Category 2 Hurricane Sandy was barreling through the Bahamas with winds of 105 mph early Thursday afternoon. The computer model consensus has shifted farther to south, with the the average track being somewhere near New York City. A track into that part of the Northeast puts Southern New England on the drier, but very windy side of the storm. There is also the potential for significant storm surge and coastal flooding during several high tide cycles early next week.
GFS track shifts south, hammers Southern New England
If you’ve been scoring at home, you know that the GFS model had been either taking Sandy out to sea or bringing the storm inland between Maine and Newfoundland during the past several days. This morning’s run has finally come around to a solution that is much closer to what the ECMWF model has been predicting consistently for days. The track of the storm is up the eastern side of the Gulf Stream until it is well east of the Chesapeake Bay, at which point it starts to turn northwest and heads straight for Long Island. On approach to Long Island, the model lowers the central pressure to 941 mb – the equivalent of a borderline category 3/4 hurricane. It’s unlikely the storm will be carrying those winds as it transitions to an extratropical system, but even a category one hurricane approaching from SE to NW can cause major problems in Southern New England.
The storm impacts begin Monday, and the brunt of the storm is Tuesday – per the GFS. Other models are slightly quicker with the storm’s center reaching the coast. At this point, don’t focus on exact timing. Just know that the weather will likely go downhill Sunday night, and bad weather may last into Wednesday because the storm, unlike many Northeast hurricanes, will probably not be a fast mover.
The GFS model brings 40+ mph sustained winds to Block Island and the Rhode Island coast from late Monday night into Wednesday afternoon. The big reason for the prolonged duration of strong winds is the GFS stalls the storm just southeast of New York City before moving it inland across Long Island into Connecticut Wednesday morning. Peak wind gusts near the coast of Southern New England would be 70+ mph if the GFS model is accurate. Believe it or not, with the storm moving into Northern New England by late-Thursday, we would likely see 20-40 mph winds Thursday and Friday, too.
Also, the potential for a significant and damaging storm surge, coastal flooding, and beach erosion event is high based on the GFS track. The predominant wind direction for the start of the storm would be out of the northeast to southeast, and the strongest winds would come from the southeast. The largest storm surge is likely to the northeast of a west-northwestward moving hurricane as it approaches a south or east facing coastline (that’s a mouthful!) – the bottom line is the surge, erosion and flooding damage if the GFS track is correct would be some of the worst in decades. The wave action would be remarkable – a large area near Sandy is projected to have 20-45 foot waves!
Flooding rain is the one thing that Southeastern New England would be spared with a track like the GFS into Long Island or New Jersey. There would be some heavy showers, but the bulk of the rain would be over the Mid-Atlantic States.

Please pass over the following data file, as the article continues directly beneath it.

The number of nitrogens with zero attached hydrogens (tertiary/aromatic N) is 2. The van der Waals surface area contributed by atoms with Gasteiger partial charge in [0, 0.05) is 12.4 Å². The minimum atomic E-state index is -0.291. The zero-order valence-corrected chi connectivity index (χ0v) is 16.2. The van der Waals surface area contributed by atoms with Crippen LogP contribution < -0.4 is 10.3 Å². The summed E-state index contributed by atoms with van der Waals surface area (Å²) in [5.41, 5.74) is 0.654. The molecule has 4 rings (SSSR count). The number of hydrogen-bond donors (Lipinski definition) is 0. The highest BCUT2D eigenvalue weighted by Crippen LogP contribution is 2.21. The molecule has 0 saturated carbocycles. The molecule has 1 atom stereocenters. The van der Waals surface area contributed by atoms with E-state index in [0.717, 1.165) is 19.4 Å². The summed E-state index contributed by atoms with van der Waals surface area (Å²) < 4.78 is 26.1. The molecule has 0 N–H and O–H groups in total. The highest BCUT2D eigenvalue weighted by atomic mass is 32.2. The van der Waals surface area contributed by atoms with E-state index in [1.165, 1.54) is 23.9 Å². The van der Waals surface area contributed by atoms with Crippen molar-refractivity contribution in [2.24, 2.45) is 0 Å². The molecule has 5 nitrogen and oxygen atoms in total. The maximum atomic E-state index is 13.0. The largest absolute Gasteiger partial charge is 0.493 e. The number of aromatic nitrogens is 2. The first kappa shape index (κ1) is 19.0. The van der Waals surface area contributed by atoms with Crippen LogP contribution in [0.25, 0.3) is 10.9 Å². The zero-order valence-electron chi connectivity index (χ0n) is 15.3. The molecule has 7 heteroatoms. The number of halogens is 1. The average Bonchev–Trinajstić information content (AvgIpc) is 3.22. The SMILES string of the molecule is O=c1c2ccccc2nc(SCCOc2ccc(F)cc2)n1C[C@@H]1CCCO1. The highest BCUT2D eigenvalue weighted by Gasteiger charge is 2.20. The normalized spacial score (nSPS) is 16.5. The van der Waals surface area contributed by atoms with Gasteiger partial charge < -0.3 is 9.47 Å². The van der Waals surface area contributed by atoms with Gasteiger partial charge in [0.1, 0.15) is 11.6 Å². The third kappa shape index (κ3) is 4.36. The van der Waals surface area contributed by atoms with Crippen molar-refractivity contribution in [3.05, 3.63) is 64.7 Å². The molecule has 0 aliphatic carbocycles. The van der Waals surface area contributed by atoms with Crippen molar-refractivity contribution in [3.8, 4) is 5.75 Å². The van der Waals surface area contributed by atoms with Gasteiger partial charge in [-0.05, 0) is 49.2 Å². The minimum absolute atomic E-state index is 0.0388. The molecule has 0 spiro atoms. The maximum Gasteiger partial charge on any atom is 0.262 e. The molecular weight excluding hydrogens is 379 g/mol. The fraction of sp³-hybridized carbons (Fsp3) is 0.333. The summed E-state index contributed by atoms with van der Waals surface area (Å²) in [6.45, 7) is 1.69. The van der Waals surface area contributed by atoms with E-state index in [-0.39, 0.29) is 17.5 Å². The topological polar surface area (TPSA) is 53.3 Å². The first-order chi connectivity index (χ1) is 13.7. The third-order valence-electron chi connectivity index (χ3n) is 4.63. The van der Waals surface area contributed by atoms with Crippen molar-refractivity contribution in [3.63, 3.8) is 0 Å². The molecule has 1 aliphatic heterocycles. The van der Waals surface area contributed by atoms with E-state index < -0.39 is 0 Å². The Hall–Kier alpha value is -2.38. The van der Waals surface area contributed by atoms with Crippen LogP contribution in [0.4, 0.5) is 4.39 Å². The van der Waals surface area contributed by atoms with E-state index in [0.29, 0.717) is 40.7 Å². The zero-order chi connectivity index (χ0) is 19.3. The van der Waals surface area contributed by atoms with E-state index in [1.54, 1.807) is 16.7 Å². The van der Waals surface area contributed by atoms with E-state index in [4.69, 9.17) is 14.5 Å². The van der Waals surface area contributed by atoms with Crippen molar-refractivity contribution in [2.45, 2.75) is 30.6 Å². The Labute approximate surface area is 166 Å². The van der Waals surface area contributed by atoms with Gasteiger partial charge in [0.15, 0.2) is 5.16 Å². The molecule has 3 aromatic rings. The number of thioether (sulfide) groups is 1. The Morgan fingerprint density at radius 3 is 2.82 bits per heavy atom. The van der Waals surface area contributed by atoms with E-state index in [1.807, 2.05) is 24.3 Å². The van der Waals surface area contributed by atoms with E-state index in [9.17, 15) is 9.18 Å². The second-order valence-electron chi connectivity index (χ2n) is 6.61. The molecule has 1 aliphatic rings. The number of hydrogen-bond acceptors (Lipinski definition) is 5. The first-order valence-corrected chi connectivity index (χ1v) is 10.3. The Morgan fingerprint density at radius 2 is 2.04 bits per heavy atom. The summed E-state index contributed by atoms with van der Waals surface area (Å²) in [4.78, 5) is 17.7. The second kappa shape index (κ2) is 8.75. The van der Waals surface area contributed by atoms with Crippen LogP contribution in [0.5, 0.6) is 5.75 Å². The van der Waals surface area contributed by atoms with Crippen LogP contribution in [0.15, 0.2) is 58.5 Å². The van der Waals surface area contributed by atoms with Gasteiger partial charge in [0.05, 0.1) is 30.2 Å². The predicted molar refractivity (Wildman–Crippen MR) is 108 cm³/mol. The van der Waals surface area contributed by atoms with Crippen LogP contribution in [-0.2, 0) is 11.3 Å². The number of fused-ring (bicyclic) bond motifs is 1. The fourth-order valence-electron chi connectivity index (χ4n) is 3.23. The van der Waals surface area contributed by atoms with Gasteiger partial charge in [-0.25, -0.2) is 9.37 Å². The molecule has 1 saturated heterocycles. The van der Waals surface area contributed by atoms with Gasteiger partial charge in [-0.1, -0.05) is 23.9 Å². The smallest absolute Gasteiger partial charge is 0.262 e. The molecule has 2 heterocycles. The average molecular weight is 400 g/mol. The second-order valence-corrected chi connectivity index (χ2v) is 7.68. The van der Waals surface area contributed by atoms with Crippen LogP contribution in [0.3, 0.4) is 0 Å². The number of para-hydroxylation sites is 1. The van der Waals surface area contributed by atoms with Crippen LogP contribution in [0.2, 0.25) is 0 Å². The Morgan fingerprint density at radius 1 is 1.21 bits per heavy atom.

Other models also hit Northeast hard
The Canadian and NOGAPS models both bring a substantial hurricane or post-tropical storm to the Northeast. The Canadian model is similar to the GFS, but it does not stall the storm before making landfall near Asbury Park, NJ – appropriate for a storm named Sandy. The Canadian is a bit more intense than the GFS with the central pressure dropping to 939 mb before landfall! Once again, a storm approaching the Jersey Shore from the east-southeast after not having been over land since the Bahamas has the potential to wreak major havoc in the Mid-Atlantic and Southern New England. The Canadian model has the weather deteriorating Sunday night, with brunt of the storm Monday and Monday night. Wind, surge, flood, rain impacts with the Canadian model are similar to the GFS model for Southern New England.
The latest run of the ECMWF (European model), which has been consistent with landfall between Long Island and the DelMarVa Peninsula, is even farther south – bringing the storm into the Chesapeake Bay. While very threatening for the Mid-Atlantic, this would be a best-case scenario for the Southern New England. The model dips the central pressure to an almost unheard of 930 mb before it turns it sharply west and moves it inland. If this pans out, we’ll have some strong winds and coastal flooding, but nothing compared to what we would see if it hit in New Jersey or Long Island. The center of the storm would be 400 miles away, instead of less than 150 miles away.
The bottom line is all the computer models have trended south this morning. All of the computer models also have a very intense storm for the Mid-Atlantic and/or New England. The difference between a storm that hits near the North Carolina/Virginia border and one that hits Long Island is huge for Southern New England. The track to Long Island is a historic storm for Southern New England. The track to the Chesapeake Bay brings wind/waves/rain, but nothing that New Englanders can’t handle.
At this point, I would not bank on any one scenario. Check the link below for details on how to be prepared if Southern New England gets the worst of it.